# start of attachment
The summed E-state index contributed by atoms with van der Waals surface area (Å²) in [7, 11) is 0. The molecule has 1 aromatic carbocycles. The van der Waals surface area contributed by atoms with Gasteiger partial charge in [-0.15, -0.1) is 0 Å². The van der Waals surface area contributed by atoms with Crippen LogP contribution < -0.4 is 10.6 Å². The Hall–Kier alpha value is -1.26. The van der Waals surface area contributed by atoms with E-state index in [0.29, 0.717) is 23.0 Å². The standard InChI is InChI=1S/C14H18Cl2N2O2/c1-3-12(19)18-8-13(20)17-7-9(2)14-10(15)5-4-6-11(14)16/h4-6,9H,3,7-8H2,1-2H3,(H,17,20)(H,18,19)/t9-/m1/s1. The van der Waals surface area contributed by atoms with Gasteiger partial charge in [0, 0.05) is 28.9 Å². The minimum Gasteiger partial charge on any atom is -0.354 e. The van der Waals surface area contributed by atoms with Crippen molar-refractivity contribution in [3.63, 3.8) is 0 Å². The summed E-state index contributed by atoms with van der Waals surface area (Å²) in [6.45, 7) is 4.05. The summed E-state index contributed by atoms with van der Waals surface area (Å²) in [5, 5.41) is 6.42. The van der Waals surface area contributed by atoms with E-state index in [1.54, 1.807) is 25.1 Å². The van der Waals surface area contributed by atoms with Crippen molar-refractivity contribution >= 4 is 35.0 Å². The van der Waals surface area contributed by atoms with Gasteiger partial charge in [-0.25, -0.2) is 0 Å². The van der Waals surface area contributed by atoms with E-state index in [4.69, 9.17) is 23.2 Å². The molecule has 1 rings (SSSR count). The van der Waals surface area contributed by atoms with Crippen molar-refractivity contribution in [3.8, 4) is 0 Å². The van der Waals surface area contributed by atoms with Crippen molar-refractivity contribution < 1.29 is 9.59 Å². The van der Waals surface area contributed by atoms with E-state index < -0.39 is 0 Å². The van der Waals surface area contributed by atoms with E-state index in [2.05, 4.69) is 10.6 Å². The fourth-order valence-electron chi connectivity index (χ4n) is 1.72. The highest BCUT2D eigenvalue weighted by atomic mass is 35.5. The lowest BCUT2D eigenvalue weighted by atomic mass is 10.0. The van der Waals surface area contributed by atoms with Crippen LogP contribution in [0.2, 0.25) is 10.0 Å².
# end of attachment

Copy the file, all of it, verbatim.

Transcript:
The summed E-state index contributed by atoms with van der Waals surface area (Å²) in [7, 11) is 0. The molecule has 1 aromatic carbocycles. The van der Waals surface area contributed by atoms with Gasteiger partial charge in [-0.15, -0.1) is 0 Å². The van der Waals surface area contributed by atoms with Crippen LogP contribution < -0.4 is 10.6 Å². The Hall–Kier alpha value is -1.26. The van der Waals surface area contributed by atoms with E-state index in [0.29, 0.717) is 23.0 Å². The standard InChI is InChI=1S/C14H18Cl2N2O2/c1-3-12(19)18-8-13(20)17-7-9(2)14-10(15)5-4-6-11(14)16/h4-6,9H,3,7-8H2,1-2H3,(H,17,20)(H,18,19)/t9-/m1/s1. The van der Waals surface area contributed by atoms with Gasteiger partial charge in [0, 0.05) is 28.9 Å². The minimum Gasteiger partial charge on any atom is -0.354 e. The van der Waals surface area contributed by atoms with Crippen molar-refractivity contribution in [3.63, 3.8) is 0 Å². The summed E-state index contributed by atoms with van der Waals surface area (Å²) in [6.45, 7) is 4.05. The summed E-state index contributed by atoms with van der Waals surface area (Å²) in [5, 5.41) is 6.42. The van der Waals surface area contributed by atoms with E-state index in [1.54, 1.807) is 25.1 Å². The van der Waals surface area contributed by atoms with Crippen molar-refractivity contribution >= 4 is 35.0 Å². The van der Waals surface area contributed by atoms with Gasteiger partial charge in [-0.25, -0.2) is 0 Å². The van der Waals surface area contributed by atoms with E-state index in [4.69, 9.17) is 23.2 Å². The molecule has 1 rings (SSSR count). The van der Waals surface area contributed by atoms with Crippen molar-refractivity contribution in [3.8, 4) is 0 Å². The van der Waals surface area contributed by atoms with Crippen molar-refractivity contribution < 1.29 is 9.59 Å². The van der Waals surface area contributed by atoms with E-state index < -0.39 is 0 Å². The van der Waals surface area contributed by atoms with E-state index in [2.05, 4.69) is 10.6 Å². The fourth-order valence-electron chi connectivity index (χ4n) is 1.72. The highest BCUT2D eigenvalue weighted by atomic mass is 35.5. The lowest BCUT2D eigenvalue weighted by atomic mass is 10.0. The van der Waals surface area contributed by atoms with Crippen LogP contribution in [0.2, 0.25) is 10.0 Å².